One of the plaintiffs in the President Trump Twitter “block” case has been let go from his gig at the Vanderbilt University Medical Center.
Eugene Gu had been on paid leave since posting a picture on Twitter of himself kneeling with a raised fist — in protest against “white supremacy” — and the mother of a patient under his care had complained.
According to The (Duke) Chronicle, the VUMC cited “performance issues” in its decision not renew Gu’s contract.
A letter to Gu from VUMC General Counsel Michael Regier cites his “lack of sufficient improvement in performance and conduct in key areas” and notes “the most ‘significant areas of concern were ‘patient care, communication, and medical knowledge.'”
Gu alleges he dealt with a hostile work environment after VUMC “pinned” a tweet of its response to The Chronicle’s investigation into the kneeling incident.
I'm an Asian-American doctor and today I #TakeTheKnee to fight white supremacy. pic.twitter.com/69QLjrTShY
— Eugene Gu, MD (@eugenegu) September 24, 2017
“If there’s an agenda against me clearly outlined in Vanderbilt’s social media posts, they knew the best way to advance their own selves was to denigrate me,” Gu said.
Gu cited one specific example when he was serving on consult call, meaning he would respond to any surgical needs throughout the night. There was a patient for whom he was supposed to identify the course of treatment—which he did, correctly, as he did with the imaging and other relevant details. His colleagues, nevertheless, “nit-picked” Gu about “every little detail on the case”—claiming he didn’t “dot all of his i’s and t’s” by not providing the patient’s height and weight—which Gu said were irrelevant.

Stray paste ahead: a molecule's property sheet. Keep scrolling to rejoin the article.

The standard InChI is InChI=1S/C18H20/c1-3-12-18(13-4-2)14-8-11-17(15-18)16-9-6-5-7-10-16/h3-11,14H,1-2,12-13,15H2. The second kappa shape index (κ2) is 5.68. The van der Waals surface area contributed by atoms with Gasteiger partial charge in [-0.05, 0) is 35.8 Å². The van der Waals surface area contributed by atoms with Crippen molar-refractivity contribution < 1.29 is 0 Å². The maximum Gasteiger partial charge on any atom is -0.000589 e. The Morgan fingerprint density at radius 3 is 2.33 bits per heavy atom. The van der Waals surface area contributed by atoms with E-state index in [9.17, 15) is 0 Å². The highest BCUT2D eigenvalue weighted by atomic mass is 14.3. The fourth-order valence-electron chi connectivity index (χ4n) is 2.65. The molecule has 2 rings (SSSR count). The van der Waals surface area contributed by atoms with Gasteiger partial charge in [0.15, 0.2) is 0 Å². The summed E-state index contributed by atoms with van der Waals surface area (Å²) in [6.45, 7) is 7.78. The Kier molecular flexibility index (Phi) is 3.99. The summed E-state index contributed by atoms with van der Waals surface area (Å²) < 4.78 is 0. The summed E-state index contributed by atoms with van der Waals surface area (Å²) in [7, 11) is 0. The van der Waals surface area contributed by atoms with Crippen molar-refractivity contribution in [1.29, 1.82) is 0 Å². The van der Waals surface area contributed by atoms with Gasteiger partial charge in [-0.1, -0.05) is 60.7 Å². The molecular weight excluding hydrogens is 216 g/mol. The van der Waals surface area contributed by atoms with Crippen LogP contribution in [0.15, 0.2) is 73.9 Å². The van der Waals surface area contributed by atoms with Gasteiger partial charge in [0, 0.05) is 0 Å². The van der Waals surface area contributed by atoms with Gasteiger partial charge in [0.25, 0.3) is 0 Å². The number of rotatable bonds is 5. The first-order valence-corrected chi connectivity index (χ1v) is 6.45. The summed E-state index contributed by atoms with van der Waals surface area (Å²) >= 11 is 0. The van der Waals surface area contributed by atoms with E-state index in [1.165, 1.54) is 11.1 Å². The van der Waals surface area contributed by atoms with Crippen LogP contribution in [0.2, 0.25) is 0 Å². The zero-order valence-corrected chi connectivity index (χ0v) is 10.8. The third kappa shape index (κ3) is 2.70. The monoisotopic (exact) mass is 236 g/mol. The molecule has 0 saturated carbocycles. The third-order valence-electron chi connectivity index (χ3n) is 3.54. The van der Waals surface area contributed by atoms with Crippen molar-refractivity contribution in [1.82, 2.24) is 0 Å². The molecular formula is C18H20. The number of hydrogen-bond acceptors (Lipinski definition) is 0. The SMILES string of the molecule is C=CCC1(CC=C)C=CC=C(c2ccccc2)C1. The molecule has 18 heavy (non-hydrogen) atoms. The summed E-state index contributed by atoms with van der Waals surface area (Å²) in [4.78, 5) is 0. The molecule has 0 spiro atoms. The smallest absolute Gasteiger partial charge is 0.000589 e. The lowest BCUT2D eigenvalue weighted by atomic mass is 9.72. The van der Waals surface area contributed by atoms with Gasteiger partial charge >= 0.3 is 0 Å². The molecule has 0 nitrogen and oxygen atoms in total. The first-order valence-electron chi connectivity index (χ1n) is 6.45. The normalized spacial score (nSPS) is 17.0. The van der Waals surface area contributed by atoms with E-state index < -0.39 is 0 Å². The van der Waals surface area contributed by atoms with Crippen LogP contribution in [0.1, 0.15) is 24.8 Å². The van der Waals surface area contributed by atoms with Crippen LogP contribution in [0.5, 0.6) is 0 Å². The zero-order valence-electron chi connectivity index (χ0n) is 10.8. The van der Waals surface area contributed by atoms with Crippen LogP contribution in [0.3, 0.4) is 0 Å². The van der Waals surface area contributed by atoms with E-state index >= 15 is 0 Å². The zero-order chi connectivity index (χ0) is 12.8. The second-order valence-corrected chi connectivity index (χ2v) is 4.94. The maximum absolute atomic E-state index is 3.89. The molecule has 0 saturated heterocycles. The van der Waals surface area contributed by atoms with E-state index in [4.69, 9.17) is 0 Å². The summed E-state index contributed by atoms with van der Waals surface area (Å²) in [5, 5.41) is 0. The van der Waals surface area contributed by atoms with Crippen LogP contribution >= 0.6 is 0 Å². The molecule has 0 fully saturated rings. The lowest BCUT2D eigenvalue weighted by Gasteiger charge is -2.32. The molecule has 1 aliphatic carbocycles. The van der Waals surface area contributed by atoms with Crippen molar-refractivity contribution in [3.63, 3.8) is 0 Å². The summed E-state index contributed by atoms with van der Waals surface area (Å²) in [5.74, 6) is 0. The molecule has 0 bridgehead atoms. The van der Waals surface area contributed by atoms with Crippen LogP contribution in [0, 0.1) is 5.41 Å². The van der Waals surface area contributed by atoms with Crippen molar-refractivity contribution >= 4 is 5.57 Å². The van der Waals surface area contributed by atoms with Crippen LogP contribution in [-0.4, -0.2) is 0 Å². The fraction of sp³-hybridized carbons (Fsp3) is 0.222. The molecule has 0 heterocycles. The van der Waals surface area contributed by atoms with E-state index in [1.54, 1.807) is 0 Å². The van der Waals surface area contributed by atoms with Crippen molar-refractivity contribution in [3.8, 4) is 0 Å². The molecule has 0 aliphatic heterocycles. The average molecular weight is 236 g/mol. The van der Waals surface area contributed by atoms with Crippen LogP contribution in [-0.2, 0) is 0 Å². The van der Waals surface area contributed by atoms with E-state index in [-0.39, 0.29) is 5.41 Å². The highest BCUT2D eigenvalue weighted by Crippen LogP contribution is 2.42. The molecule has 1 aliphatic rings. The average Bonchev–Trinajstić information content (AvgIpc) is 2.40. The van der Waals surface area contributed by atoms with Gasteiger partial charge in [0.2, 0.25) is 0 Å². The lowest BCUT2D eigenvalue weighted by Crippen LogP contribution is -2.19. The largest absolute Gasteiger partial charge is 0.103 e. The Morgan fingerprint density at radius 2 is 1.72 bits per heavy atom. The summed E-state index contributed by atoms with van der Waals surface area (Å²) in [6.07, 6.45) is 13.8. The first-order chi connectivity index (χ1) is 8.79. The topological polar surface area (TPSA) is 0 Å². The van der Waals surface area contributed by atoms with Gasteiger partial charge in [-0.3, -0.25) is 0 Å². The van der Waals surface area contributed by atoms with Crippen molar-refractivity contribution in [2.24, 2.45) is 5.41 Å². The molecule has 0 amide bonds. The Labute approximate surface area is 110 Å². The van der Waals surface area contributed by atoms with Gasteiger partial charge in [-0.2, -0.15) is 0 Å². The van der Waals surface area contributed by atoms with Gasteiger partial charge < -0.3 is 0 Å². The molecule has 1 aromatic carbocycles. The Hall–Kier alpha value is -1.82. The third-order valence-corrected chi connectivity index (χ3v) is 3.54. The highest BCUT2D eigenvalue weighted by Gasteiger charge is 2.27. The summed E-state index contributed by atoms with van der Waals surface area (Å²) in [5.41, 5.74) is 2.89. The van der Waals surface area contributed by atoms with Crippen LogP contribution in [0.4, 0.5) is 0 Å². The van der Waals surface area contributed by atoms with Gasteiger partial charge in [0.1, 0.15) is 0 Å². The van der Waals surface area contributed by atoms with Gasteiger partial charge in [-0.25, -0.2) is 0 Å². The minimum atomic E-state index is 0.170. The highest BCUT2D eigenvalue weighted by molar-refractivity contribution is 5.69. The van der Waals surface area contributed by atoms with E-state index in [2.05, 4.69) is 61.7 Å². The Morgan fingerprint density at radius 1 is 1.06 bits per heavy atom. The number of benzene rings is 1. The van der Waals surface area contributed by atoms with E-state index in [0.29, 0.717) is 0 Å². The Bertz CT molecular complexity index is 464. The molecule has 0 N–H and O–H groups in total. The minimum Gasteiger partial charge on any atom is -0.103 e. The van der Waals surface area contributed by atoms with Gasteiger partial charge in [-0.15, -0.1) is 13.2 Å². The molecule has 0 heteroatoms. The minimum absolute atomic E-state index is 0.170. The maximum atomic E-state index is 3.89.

“I was punished for not presenting info that wasn’t even relevant to the case, just because they wanted to find something that could be construed as a mistake, to the point to where it was outlandish,” Gu said. “It wasn’t about most effectively treating the patient—it was about trying to read their mind.”
These sorts of “minor” infractions—or “perceived infractions”—persisted and added up for Gu, but at a certain point, he said he couldn’t continue to work at VUMC.
“It almost became impossible for me to do my job,” Gu said.
When Gu was put on leave, VUMC denied it was because of his political views.
“All of VUMC’s actions relating to Dr. Gu’s progress as a surgery resident have been and will continue to be based on his performance and his adherence to VUMC policies,” it had said in a statement.
Gu says without VUMC’s support, his chances of completing his residency elsewhere are slim. He alleges the Center and other facilities behave like the National Football League with regards to Colin Kaepernick:
Just how all the NFL owners are all buddy-buddy with each other, it’s the same with general surgery programs directors,” Gu said. “If one program director is saying bad things about you to the whole room of other program directors, there’s no way you can have an opportunity to go [to] another program because they all know each other.”
The doctor added that his best chance at continued residency may be in Puerto Rico as it’s still recovering from Hurricane Maria.
MORE: Duke alumnus, U. Maryland prof ‘win’ Twitter suit against Trump
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